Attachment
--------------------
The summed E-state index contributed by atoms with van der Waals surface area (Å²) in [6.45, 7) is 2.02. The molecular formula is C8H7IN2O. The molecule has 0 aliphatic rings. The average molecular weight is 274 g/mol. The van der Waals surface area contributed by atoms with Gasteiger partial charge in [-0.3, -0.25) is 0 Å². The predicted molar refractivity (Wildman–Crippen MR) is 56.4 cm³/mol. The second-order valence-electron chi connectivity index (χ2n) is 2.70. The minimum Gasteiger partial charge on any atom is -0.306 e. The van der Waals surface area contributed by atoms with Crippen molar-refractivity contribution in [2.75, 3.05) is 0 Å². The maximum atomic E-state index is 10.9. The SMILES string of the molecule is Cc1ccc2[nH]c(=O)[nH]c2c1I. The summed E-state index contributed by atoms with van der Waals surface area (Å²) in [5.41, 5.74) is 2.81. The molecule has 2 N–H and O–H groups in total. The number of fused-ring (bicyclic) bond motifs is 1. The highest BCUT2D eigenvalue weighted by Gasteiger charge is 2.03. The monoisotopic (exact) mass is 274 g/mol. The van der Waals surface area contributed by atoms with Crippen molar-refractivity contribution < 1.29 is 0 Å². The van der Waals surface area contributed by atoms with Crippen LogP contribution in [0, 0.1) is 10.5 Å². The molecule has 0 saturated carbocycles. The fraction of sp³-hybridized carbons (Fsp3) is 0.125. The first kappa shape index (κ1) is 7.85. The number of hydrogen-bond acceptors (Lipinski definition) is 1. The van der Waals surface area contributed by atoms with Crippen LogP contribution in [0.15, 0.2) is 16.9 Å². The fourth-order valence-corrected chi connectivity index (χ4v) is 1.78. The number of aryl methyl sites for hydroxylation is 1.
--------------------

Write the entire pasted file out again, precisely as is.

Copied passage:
The summed E-state index contributed by atoms with van der Waals surface area (Å²) in [6.45, 7) is 2.02. The molecular formula is C8H7IN2O. The molecule has 0 aliphatic rings. The average molecular weight is 274 g/mol. The van der Waals surface area contributed by atoms with Gasteiger partial charge in [-0.3, -0.25) is 0 Å². The predicted molar refractivity (Wildman–Crippen MR) is 56.4 cm³/mol. The second-order valence-electron chi connectivity index (χ2n) is 2.70. The minimum Gasteiger partial charge on any atom is -0.306 e. The van der Waals surface area contributed by atoms with Crippen molar-refractivity contribution in [2.75, 3.05) is 0 Å². The maximum atomic E-state index is 10.9. The SMILES string of the molecule is Cc1ccc2[nH]c(=O)[nH]c2c1I. The summed E-state index contributed by atoms with van der Waals surface area (Å²) in [5.41, 5.74) is 2.81. The molecule has 2 N–H and O–H groups in total. The number of fused-ring (bicyclic) bond motifs is 1. The highest BCUT2D eigenvalue weighted by Gasteiger charge is 2.03. The monoisotopic (exact) mass is 274 g/mol. The van der Waals surface area contributed by atoms with Crippen molar-refractivity contribution < 1.29 is 0 Å². The van der Waals surface area contributed by atoms with Crippen LogP contribution in [0, 0.1) is 10.5 Å². The molecule has 0 saturated carbocycles. The fraction of sp³-hybridized carbons (Fsp3) is 0.125. The first kappa shape index (κ1) is 7.85. The number of hydrogen-bond acceptors (Lipinski definition) is 1. The van der Waals surface area contributed by atoms with Crippen LogP contribution in [0.15, 0.2) is 16.9 Å². The fourth-order valence-corrected chi connectivity index (χ4v) is 1.78. The number of aryl methyl sites for hydroxylation is 1.